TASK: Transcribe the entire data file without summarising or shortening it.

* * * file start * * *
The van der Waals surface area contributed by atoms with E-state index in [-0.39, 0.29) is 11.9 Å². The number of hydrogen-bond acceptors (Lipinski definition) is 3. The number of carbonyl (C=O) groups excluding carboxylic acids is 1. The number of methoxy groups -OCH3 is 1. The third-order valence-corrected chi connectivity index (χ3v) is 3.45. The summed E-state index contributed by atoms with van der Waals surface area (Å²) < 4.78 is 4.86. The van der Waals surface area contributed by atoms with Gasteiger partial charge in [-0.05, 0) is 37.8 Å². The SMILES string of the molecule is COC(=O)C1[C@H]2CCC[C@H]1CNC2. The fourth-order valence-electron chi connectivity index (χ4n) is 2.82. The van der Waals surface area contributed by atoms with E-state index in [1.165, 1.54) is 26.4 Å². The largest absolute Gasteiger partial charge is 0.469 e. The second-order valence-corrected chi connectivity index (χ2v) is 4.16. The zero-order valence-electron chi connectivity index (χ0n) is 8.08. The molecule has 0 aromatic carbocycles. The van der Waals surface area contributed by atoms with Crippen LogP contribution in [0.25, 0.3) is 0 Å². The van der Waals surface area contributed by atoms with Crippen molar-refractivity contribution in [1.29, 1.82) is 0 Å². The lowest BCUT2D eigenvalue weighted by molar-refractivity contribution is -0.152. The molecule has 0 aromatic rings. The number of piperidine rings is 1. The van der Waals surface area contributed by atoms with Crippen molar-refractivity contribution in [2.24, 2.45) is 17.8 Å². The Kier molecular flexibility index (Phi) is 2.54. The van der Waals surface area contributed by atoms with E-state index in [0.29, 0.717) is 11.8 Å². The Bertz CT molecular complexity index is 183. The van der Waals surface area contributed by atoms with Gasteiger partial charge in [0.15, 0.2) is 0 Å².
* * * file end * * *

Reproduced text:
The van der Waals surface area contributed by atoms with E-state index in [-0.39, 0.29) is 11.9 Å². The number of hydrogen-bond acceptors (Lipinski definition) is 3. The number of carbonyl (C=O) groups excluding carboxylic acids is 1. The number of methoxy groups -OCH3 is 1. The third-order valence-corrected chi connectivity index (χ3v) is 3.45. The summed E-state index contributed by atoms with van der Waals surface area (Å²) < 4.78 is 4.86. The van der Waals surface area contributed by atoms with Gasteiger partial charge in [-0.05, 0) is 37.8 Å². The SMILES string of the molecule is COC(=O)C1[C@H]2CCC[C@H]1CNC2. The fourth-order valence-electron chi connectivity index (χ4n) is 2.82. The van der Waals surface area contributed by atoms with E-state index in [1.165, 1.54) is 26.4 Å². The largest absolute Gasteiger partial charge is 0.469 e. The second-order valence-corrected chi connectivity index (χ2v) is 4.16. The zero-order valence-electron chi connectivity index (χ0n) is 8.08. The molecule has 0 aromatic carbocycles. The van der Waals surface area contributed by atoms with Crippen LogP contribution in [0.25, 0.3) is 0 Å². The van der Waals surface area contributed by atoms with Crippen molar-refractivity contribution in [1.29, 1.82) is 0 Å². The lowest BCUT2D eigenvalue weighted by molar-refractivity contribution is -0.152. The molecule has 0 aromatic rings. The number of piperidine rings is 1. The van der Waals surface area contributed by atoms with Crippen molar-refractivity contribution in [2.24, 2.45) is 17.8 Å². The Kier molecular flexibility index (Phi) is 2.54. The van der Waals surface area contributed by atoms with E-state index in [0.29, 0.717) is 11.8 Å². The Bertz CT molecular complexity index is 183. The van der Waals surface area contributed by atoms with Gasteiger partial charge in [0.15, 0.2) is 0 Å².